USC is imposing sanctions on its Men’s Basketball Team for violating NCAA rules involving former player O. J. Mayo. The university submitted to an internal investigation and found rules were violated during Mayo’s one season with the Trojans in 2007-08. The severe self-imposed sanctions include: 1) One year ban on postseason play, 2) a loss of one scholarship for this season and 2010-11 season, 3) a loss of one coach permitted to engage in off campus recruiting during the summer of 2010, 4) twenty less recruiting days allowed during the 2010-11 academic year, 5) vacation of its 21 victories during the 2007-08 season when Mayo competed, and 6) returning to the NCAA tournament money it received through the PAC-10 in 2008.
Athletic Director, Mike Garrett, said: “When we’ve done something wrong, we have an obligation to do something about it, and that’s exactly what we’re doing here.” I think it is commendable that USC was willing to suffer embarrassment and loss in order to maintain the integrity of its school and basketball program.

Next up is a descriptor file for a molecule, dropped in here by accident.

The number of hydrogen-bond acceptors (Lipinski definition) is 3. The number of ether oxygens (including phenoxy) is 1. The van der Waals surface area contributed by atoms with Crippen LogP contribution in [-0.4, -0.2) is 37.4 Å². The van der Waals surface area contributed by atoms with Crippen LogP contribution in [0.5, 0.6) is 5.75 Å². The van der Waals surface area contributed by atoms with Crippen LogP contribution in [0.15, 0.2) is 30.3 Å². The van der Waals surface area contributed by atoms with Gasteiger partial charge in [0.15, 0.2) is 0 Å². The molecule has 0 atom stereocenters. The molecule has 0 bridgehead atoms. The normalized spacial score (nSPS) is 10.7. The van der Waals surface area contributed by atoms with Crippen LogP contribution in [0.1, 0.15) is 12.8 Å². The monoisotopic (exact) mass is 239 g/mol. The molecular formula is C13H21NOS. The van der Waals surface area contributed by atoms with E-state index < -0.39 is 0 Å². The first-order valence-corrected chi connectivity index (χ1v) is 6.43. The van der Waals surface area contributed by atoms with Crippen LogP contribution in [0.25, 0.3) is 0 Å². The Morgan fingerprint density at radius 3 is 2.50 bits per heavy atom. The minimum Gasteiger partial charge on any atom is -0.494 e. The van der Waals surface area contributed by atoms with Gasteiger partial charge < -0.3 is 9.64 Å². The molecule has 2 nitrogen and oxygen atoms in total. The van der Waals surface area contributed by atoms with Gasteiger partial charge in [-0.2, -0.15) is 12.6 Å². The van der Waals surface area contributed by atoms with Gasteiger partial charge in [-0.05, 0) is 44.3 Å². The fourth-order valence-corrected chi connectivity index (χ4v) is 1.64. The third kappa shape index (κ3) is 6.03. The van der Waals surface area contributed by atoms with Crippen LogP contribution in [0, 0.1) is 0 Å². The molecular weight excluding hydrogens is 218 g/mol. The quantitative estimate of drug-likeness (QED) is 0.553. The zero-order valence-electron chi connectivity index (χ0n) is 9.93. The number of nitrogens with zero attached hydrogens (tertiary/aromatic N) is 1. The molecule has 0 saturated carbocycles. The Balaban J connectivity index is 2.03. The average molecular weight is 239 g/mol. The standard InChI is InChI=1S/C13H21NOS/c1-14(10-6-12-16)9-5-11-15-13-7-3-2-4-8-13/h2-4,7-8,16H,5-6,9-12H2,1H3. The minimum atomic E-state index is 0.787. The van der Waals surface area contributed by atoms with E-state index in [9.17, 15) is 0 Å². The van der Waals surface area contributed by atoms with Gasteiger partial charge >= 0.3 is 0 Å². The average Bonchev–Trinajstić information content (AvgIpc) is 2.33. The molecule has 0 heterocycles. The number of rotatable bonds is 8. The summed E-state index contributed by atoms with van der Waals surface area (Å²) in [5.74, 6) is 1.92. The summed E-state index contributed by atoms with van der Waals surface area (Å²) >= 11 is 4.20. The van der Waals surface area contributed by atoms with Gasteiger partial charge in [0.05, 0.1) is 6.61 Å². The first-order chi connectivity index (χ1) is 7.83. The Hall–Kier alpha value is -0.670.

I wonder how different your life, my life, and our churches would be if we were that radical in maintaining the integrity and purity of our hearts before God and others. The way USC has handled these violations has caused me to ask several questions about when I violate God’s standards and when the integrity of my heart is at stake:
1. Am I willing to submit my life to a spiritual investigation by the Holy Spirit and God’s word?
2. Am I willing to acknowledge and confess the sins that God’s investigation reveals?
3. Am I willing to change my mind about that sin(s) and realign my behavior to meet God’s standards?
4. What radical inward and outward actions am I willing to take to prove my repentance?
5. What am I willing to lose to prove my repentance and to maintain the integrity and purity of my heart?
What other lessons can we learn from the USC saga? Are there other questions that we can ask to help us maintain integrity and purity of heart before God and others?
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